Harvard Presents Ingrid Daubechies With Honorary Degree

Ingrid Daubechies pathbreaking work on wavelet theory has led to uses that are part of everyday life.

Ingrid Daubechies, the James B. Duke Professor of Mathematics and Electrical and Computer Engineering at Duke and one of the world’s leading mathematicians, received an honorary degree from Harvard University at its commencement ceremony May 30.

Daubechies was one of nine honorary degree recipients; others included German Chancellor Angela Merkel; Lonnie G. Bunch III, the newly named director of the Smithsonian Institute; former Harvard President and noted historian Drew Faust; and New Yorker editor and author David Remnick.

A member of the National Academy of Sciences and the National Academy of Engineering, Daubechies is well known for her discovery and mathematical analysis of compactly supported wavelets, which are fundamental to the image compression technology that has revolutionized the use of JPGs and other digital image formats.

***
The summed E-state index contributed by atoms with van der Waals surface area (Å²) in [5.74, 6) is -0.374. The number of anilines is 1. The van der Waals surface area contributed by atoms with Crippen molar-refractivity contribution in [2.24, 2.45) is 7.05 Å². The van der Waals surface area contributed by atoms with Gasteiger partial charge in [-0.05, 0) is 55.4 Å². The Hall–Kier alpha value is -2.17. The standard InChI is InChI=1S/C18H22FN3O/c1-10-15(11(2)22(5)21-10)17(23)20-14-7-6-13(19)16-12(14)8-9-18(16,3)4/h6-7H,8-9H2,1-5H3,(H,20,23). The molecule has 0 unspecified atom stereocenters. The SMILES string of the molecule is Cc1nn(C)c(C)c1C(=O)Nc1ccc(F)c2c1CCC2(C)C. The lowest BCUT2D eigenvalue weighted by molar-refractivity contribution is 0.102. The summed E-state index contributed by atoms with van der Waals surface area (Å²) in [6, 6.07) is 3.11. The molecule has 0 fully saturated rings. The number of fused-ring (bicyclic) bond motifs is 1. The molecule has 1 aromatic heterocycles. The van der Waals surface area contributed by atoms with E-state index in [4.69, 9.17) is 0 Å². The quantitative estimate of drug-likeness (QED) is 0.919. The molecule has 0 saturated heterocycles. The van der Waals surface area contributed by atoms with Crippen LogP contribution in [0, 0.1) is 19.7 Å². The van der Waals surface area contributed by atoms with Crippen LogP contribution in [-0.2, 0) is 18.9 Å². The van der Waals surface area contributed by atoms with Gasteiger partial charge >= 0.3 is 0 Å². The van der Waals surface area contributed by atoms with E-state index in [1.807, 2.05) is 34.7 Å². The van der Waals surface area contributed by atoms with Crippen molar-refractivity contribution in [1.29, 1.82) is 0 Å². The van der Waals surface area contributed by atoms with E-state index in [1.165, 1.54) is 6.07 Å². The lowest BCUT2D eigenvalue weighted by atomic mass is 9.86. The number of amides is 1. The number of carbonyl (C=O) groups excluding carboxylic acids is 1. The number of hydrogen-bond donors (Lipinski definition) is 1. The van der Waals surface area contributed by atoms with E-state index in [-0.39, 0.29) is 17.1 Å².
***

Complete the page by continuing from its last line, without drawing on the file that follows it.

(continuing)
Daubechies’ current research focuses on the development of analytic and geometric tools for the comparison of surfaces, an understanding that is central to many scientific disciplines and to the construction of video animations and many medical and biological applications.

In addition, she is well known for her efforts to promote mathematics education, not just in the United States but globally, particularly efforts that promote the contributions of women mathematicians. This past May, she served as the faculty sponsor when Duke awarded an honorary Doctor of Science degree to Caroline Series, professor emerita at the University of Warwick, a pioneering mathematician who was the first woman to be awarded a chaired professorship of mathematics in the United Kingdom system.

For more about Daubechies' work, a new article by the Flatiron Institute talks with her about wavelet research.